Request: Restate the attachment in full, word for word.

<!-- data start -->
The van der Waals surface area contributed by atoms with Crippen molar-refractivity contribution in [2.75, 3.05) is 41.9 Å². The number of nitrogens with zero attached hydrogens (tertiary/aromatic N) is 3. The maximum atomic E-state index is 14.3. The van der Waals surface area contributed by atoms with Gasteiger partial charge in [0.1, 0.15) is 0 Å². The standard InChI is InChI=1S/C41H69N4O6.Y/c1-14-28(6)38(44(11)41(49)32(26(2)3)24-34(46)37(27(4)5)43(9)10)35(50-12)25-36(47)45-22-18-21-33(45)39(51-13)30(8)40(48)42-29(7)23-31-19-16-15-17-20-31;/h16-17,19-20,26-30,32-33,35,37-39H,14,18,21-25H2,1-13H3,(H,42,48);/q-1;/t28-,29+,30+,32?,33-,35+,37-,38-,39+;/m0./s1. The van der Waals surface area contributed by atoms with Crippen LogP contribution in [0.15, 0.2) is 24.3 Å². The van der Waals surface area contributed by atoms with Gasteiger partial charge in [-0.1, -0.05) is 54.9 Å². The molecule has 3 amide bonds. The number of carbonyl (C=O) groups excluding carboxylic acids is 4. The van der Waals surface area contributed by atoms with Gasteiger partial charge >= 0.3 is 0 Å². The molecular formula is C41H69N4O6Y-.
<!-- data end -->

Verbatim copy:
The van der Waals surface area contributed by atoms with Crippen molar-refractivity contribution in [2.75, 3.05) is 41.9 Å². The number of nitrogens with zero attached hydrogens (tertiary/aromatic N) is 3. The maximum atomic E-state index is 14.3. The van der Waals surface area contributed by atoms with Gasteiger partial charge in [0.1, 0.15) is 0 Å². The standard InChI is InChI=1S/C41H69N4O6.Y/c1-14-28(6)38(44(11)41(49)32(26(2)3)24-34(46)37(27(4)5)43(9)10)35(50-12)25-36(47)45-22-18-21-33(45)39(51-13)30(8)40(48)42-29(7)23-31-19-16-15-17-20-31;/h16-17,19-20,26-30,32-33,35,37-39H,14,18,21-25H2,1-13H3,(H,42,48);/q-1;/t28-,29+,30+,32?,33-,35+,37-,38-,39+;/m0./s1. The van der Waals surface area contributed by atoms with Crippen LogP contribution in [0.15, 0.2) is 24.3 Å². The van der Waals surface area contributed by atoms with Gasteiger partial charge in [-0.1, -0.05) is 54.9 Å². The molecule has 3 amide bonds. The number of carbonyl (C=O) groups excluding carboxylic acids is 4. The van der Waals surface area contributed by atoms with Gasteiger partial charge >= 0.3 is 0 Å². The molecular formula is C41H69N4O6Y-.